The construction industry is one of the world’s most corrupt, and Brazil is no exception. Brazilian construction industry corruption was exacerbated during the military dictatorship when the World Bank and Inter-American Development Bank poured billions of dollars into the country for expensive mega-projects and provided little or no oversight to verify if they were ever completed. There are dozens of examples, but one of the most dramatic is the Rio das Flores Dam in the impoverished northeastern state of Maranhão. The dam was built in the early 1980s, but the government never built the hydroelectric generating plant that was financed as part of the project. Nearly no maintenance was ever done, and a burst in 2009, killed 44 people and caused around $500 million in damage to the Pindare river valley.
When U.S.-trained federal judge and prosecutor Sergio Moro targeted construction industry corruption as part of Operation Car Wash in 2015, he did not merely arrest construction industry directors responsible for bribing politicians and and order companies to pay fines. In an unusual move, he also forced the nation’s biggest construction companies to paralyze their projects, causing 500,000 job losses in 2015 alone. The BBC estimates that Operation Car Wash caused a 2.5 percent drop in Brazil’s GDP in 2015, and the country is still reeling from the effects of the operation, with some economists estimating that the investigation tripled the dimensions of the Brazilian recession.
During the 13 years of PT governance, Brazilian meat processor JBS became the world’s largest meat packing company, in part due to subsidized loans from the Brazilian National Social and Development Bank (BNDES). Despite having relationships with all political parties, JBS’s public image was closely associated with the PT, in part because of a libelous social media campaign led by the Koch brothers-supported group Movimento Brasil Livre and its allies in the PSDB party, which erroneously claimed that Lula’s son was a secret partner. In March, international media reported that a federal police operation revealed that JBS was doctoring tainted meat with acid and mixing cardboard with its chicken. A few days later, information came out that the chicken in question was actually only wrapped in cardboard and that ascorbic acid is a common beef additive. The international press ignored this information and JBS lost over $5 billion over the following two months, laying off thousands of workers.
It is important to note that when corporate corruption investigations occur in the developed North, cases are handled in a different manner. When the subprime mortgage crisis broke, the U.S. government gave $700 billion in loans to corrupt banks it deemed “too big to fail.” As political economist Antonio Corrêa de Lacerda recently said about the massive corruption cases in Germany involving Volkswagen and Siemens, “the CEOs were punished and the companies paid a fine but they continued operating.” In Brazil, it’s a different story. “What we are seeing in Brazil is destruction of valuable assets, which are Brazilian companies that have an important role, not merely for stockholders, but for the country in terms of tax revenue, jobs, and income for the population,” said Corrêa.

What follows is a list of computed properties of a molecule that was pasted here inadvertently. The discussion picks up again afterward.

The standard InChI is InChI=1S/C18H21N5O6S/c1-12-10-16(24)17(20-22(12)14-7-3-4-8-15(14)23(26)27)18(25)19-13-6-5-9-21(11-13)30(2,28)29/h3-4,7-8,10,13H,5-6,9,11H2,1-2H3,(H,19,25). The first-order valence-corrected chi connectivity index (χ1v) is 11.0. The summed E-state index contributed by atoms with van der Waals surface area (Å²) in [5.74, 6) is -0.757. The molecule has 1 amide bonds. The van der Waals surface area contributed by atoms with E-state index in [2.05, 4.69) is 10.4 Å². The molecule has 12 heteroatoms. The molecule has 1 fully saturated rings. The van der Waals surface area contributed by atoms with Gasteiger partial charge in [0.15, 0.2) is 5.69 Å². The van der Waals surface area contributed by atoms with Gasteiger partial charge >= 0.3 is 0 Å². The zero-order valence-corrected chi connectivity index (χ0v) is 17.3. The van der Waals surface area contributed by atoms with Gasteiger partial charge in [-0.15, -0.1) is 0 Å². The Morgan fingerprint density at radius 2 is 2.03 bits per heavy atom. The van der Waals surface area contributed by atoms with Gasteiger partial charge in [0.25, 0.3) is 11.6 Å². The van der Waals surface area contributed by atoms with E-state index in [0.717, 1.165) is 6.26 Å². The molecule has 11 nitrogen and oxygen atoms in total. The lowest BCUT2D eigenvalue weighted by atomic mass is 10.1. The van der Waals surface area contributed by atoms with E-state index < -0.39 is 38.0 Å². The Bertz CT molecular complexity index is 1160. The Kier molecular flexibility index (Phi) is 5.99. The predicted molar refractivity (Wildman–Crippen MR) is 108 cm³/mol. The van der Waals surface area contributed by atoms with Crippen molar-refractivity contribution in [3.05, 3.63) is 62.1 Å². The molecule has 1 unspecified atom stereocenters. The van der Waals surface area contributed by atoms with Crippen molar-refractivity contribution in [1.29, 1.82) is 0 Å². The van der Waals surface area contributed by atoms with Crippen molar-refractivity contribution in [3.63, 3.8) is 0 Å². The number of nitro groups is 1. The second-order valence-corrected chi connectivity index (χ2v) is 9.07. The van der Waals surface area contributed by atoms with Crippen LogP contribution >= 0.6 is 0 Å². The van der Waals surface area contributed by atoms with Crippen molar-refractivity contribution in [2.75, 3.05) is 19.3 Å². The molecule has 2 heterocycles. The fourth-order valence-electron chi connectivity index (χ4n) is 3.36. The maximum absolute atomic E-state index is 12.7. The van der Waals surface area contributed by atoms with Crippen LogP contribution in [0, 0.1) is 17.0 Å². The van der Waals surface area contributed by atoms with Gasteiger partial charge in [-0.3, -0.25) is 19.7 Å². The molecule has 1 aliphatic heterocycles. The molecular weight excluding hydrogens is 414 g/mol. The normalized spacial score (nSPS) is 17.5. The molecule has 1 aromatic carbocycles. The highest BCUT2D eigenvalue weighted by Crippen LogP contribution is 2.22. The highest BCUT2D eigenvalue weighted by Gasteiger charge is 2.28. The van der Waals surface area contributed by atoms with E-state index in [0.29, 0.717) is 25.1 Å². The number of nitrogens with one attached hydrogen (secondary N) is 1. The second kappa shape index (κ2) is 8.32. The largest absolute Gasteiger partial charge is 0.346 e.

After three years of economic sabotage, the stage was set for the international press to proclaim the “worst crisis in Brazilian history.” The claim is ridiculous because although nearly 6 million people dropped below the extreme poverty line since illegitimate President Michel Temer took over, 20 million rose out of it during the PT years. Furthermore, as bad as it may look now, the 2015-2017 recession pales in the cost of human suffering in comparison to the Fernando Collor years, with the period’s quadruple-digit inflation, lack of universal access to public education, and terrible famine that caused growth stunting in a generation of northeastern children.
Coupled with the “worst crisis in Brazilian history,” the international media proclaimed “the failure of socialism” in Brazil. This is even more absurd. Although Lula and Rousseff made modest gains towards creating a social democratic welfare state, they maintained the macroeconomic neoliberal policy tripod of their predecessors. International journalists – many of whom do not appear to know what Developmentalism is – are now passing judgement on the PT’s economic management, cherry picking data and ignoring the effects of the Operation Car Wash investigation on the economy. One story, widely circulating on social media, cites a new study that claims that the inequality reduction of the PT years, widely praised by international organizations such as the United Nations, did not actually happen. As veteran economic reporter Paulo Henrique Amorim noted, the study cited is based on income tax records, which leaves out the 85 percent of the Brazilian workforce – those that earn under roughly $730/month – who are exempt from paying income tax.
Brazil is one of the world’s wealthiest nations, both from a natural resources and a foreign reserves standpoint. While it is true that it is suffering a recession, this clearly has at least as much to do with economic sabotage caused by the U.S.-supported Brazilian judiciary and federal police as it does with underpaid journalists vaguely conceptualized claims about the failure of the PT government’s economic policies.
Brian Mier is a writer, geographer, and development professional who has lived in Brazil for 22 years.
Source/Brian Mier – upsidedownworld.org